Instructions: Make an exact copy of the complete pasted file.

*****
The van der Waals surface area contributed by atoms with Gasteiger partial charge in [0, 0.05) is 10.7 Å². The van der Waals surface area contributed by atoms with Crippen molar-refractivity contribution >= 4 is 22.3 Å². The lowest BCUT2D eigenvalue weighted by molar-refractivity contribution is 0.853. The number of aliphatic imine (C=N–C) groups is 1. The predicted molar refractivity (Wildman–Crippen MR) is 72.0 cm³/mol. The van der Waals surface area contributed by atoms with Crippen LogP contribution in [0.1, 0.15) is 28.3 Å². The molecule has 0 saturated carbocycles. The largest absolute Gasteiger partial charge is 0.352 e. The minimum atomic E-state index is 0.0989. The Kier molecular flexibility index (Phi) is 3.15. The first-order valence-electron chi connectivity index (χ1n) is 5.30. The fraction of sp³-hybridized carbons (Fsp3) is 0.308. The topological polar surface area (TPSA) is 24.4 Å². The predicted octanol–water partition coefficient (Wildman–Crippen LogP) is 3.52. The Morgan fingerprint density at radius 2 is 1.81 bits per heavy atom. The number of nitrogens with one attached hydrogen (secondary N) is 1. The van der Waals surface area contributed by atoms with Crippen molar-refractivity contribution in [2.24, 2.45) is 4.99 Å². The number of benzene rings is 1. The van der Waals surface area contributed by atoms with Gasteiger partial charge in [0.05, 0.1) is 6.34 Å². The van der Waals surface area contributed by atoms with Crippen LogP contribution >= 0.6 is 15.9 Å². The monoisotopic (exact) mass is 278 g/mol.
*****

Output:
The van der Waals surface area contributed by atoms with Gasteiger partial charge in [0, 0.05) is 10.7 Å². The van der Waals surface area contributed by atoms with Crippen molar-refractivity contribution >= 4 is 22.3 Å². The lowest BCUT2D eigenvalue weighted by molar-refractivity contribution is 0.853. The number of aliphatic imine (C=N–C) groups is 1. The predicted molar refractivity (Wildman–Crippen MR) is 72.0 cm³/mol. The van der Waals surface area contributed by atoms with Crippen LogP contribution in [0.1, 0.15) is 28.3 Å². The molecule has 0 saturated carbocycles. The largest absolute Gasteiger partial charge is 0.352 e. The minimum atomic E-state index is 0.0989. The Kier molecular flexibility index (Phi) is 3.15. The first-order valence-electron chi connectivity index (χ1n) is 5.30. The fraction of sp³-hybridized carbons (Fsp3) is 0.308. The topological polar surface area (TPSA) is 24.4 Å². The predicted octanol–water partition coefficient (Wildman–Crippen LogP) is 3.52. The Morgan fingerprint density at radius 2 is 1.81 bits per heavy atom. The number of nitrogens with one attached hydrogen (secondary N) is 1. The van der Waals surface area contributed by atoms with Crippen molar-refractivity contribution in [2.24, 2.45) is 4.99 Å². The number of benzene rings is 1. The van der Waals surface area contributed by atoms with Gasteiger partial charge in [0.05, 0.1) is 6.34 Å². The van der Waals surface area contributed by atoms with Crippen LogP contribution >= 0.6 is 15.9 Å². The monoisotopic (exact) mass is 278 g/mol.